I have often written and spoken about trust and empathy, optics and self-awareness as they relate to avoidable PR blunders. Notably, it’s usually not the PR people committing the PR blunders, but the executives who we expect to know better. I have long believed that many reputation/PR crises occur when executives either get bad advice or fail to heed good advice. In some cases, executives don’t even seek advice.
PR executives, working with risk management, legal, HR and other key functions, play a critical role in identifying issues and recommending actions to address threats to the organization’s brand. Unfortunately, organizations have routinely underfunded communication departments and the related staff that can deliver the intel needed to help executives make better-informed decisions before they create a reputational crisis. The same is rarely true of typically well-funded legal and risk management functions.
Communication professionals, like attorneys, can identify problems that may erupt and recommend to management actions that can help prevent smoldering issues from exploding into brand-killing crises. Communication pros have visibility into the day-to-day goings-on with stakeholders that can pinpoint problems, which can impact the court of public opinion. Likewise, attorneys are directly involved in compliance, risk and liability issues that can impact outcomes in a court of law.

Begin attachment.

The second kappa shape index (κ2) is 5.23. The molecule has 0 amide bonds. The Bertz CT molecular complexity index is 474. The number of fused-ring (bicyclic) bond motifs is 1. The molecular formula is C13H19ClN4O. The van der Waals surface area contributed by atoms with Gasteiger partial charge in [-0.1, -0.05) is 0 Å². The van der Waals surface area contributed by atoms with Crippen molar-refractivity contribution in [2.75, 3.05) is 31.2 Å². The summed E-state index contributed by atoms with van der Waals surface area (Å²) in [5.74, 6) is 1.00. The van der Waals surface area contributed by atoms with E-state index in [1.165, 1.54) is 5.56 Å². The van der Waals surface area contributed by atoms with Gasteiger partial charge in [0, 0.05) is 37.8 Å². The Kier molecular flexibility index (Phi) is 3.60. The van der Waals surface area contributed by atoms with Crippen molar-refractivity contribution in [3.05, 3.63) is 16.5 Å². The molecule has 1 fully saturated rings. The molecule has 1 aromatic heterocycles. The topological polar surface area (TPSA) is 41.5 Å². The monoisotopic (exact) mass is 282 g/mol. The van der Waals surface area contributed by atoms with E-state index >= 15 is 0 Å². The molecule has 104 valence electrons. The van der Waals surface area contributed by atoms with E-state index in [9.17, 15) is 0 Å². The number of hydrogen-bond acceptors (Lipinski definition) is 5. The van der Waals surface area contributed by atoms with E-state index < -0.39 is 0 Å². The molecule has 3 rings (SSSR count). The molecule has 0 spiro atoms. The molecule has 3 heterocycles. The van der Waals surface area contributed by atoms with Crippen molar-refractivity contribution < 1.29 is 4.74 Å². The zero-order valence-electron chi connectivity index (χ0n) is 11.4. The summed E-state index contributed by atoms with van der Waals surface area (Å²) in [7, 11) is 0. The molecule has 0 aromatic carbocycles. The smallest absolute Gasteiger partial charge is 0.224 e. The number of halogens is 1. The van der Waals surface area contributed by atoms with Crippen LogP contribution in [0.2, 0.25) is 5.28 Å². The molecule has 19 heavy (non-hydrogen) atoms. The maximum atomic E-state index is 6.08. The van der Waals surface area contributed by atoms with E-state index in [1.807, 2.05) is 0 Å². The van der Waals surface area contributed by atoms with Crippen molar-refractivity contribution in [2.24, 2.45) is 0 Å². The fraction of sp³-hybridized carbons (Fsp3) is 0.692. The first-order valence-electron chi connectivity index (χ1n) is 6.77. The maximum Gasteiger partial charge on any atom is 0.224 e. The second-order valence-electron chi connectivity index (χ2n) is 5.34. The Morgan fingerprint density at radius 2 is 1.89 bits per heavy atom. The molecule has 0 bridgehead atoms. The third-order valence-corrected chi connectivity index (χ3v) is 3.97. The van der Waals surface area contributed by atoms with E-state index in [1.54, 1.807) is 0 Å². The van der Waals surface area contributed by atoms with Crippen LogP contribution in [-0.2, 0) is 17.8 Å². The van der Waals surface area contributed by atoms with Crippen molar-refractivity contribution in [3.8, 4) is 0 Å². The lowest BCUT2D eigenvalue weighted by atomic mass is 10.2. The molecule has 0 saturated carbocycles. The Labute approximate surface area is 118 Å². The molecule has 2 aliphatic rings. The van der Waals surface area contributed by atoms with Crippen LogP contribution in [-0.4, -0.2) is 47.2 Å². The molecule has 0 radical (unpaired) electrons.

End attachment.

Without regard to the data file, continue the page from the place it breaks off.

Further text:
When a smoldering crisis erupts, PR professionals and attorneys often are accused of having opposing goals. While PR pros usually focus on humanizing a crisis with transparency and protecting an organization’s reputation in the court of public opinion, attorneys concentrate on the court of law and minimizing the risk of adverse legal action. Both are important goals.
For the attorney, that mindset often drives a desire to share as little as possible in the heat of a crisis. The attorney’s role may be that of devil’s advocate, the worst-case-scenario pessimist who can help the communicator understand the myriad ways that ill-conceived or hasty communication can do more harm than good.
The PR professional understands the importance of quickly controlling the narrative (to the highest extent possible) and making sure that the company’s story is told accurately. We recognize that nature abhors a vacuum, and that rumors and misinformation can quickly dominate the crisis narrative in the absence of both compassion and firsthand facts.
The midst of chaos is the worst time to try to convince the attorneys that immediate communication is required to try to contain the damage. By focusing on risk assessment, crisis planning and preparedness, including a comprehensive crisis communication plan, the PR professional can help attorneys to get comfortable with strategy and the initial statements that need to be made quickly.